This course will provide the student with an understanding of methods and practices in the field of project management. Project and program management is one of the fastest growing professions in today's business world. This course will study the functions involved in project and program management and allow the student to develop a full understanding of every aspect needed to become a competent project management professional. Students will use project management software for an assigned project during the semester. (Also listed as BUS 330)

BIS 331: Database Systems

This course presents theoretical and practical aspects of database management systems. Students will gain experience with a relational Database Management System (DBMS). Course work includes analyzing database requirements, designing a relational database using the normalization process, and implementing the design using a relational database application. This course covers information systems design and implementation within a database management system environment. Conceptual, logical, and physical data models, and modeling tools; models for databases: relational; design tools; data dictionaries, repositories, warehousing, and data mining; database implementation including user interface and reports; multi-tier planning and implementation; data conversion and post implementation review.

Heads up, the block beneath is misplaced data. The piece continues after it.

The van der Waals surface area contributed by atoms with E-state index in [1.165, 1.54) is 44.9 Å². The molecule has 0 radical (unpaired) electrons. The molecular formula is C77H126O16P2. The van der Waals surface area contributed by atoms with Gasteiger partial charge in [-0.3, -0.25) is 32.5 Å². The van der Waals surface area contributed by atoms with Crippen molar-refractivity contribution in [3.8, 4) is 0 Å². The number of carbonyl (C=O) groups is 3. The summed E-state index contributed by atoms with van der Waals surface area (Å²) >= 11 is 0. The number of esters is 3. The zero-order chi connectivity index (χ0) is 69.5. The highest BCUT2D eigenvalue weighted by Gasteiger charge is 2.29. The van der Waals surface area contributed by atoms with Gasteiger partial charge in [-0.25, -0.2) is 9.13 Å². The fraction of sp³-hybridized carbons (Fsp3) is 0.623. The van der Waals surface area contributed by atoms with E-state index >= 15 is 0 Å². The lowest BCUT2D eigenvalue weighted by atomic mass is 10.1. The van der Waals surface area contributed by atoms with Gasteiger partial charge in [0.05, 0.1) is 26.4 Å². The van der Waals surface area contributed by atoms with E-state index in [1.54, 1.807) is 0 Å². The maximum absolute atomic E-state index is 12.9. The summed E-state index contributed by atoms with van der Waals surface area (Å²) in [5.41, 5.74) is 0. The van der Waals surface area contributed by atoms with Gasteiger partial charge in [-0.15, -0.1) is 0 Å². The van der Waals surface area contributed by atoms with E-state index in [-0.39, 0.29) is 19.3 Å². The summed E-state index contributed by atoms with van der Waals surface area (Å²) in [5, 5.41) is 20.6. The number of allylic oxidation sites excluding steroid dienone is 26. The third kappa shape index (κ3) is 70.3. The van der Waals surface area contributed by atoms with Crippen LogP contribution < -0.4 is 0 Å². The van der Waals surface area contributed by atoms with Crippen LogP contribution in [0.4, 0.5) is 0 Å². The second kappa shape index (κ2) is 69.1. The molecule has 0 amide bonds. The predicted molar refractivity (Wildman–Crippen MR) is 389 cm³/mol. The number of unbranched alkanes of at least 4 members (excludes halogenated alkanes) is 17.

BIS 350: Hardware and Software Architecture

This course provides technical topics related to computer systems with emphasis on the components, functions, and relationships between hardware architecture, systems software, applications software, and their implementation in the business setting. Principles and application of computer hardware and software will be presented through lecture of the theoretical underpinnings, installation, configuration, and operational laboratory experiences.

BIS 360: Computer Networks

The focus of the course is on the technological and managerial implications of hardware, software, and communications as they relate to information systems networking. Students will gain in-depth experience of networking and telecommunications fundamentals including LANs, MANs, WANs, intranets, the Internet, and the WWW. Data communication and telecommunication concepts, models, standards, and protocols will be studied. Installation, configuration, systems integration and management of infrastructure technologies will be practiced in the laboratory. This course provides an in-depth knowledge of data communications and networking requirements including networking and telecommunications technologies, hardware, and software. The students study the ISO OSI Reference Model in-depth.

BIS 365: Information Systems Security

The course encompasses all areas of security including: personnel security, security regulations, physical security, transmission security, risk analysis, emission security, and cryptographic security.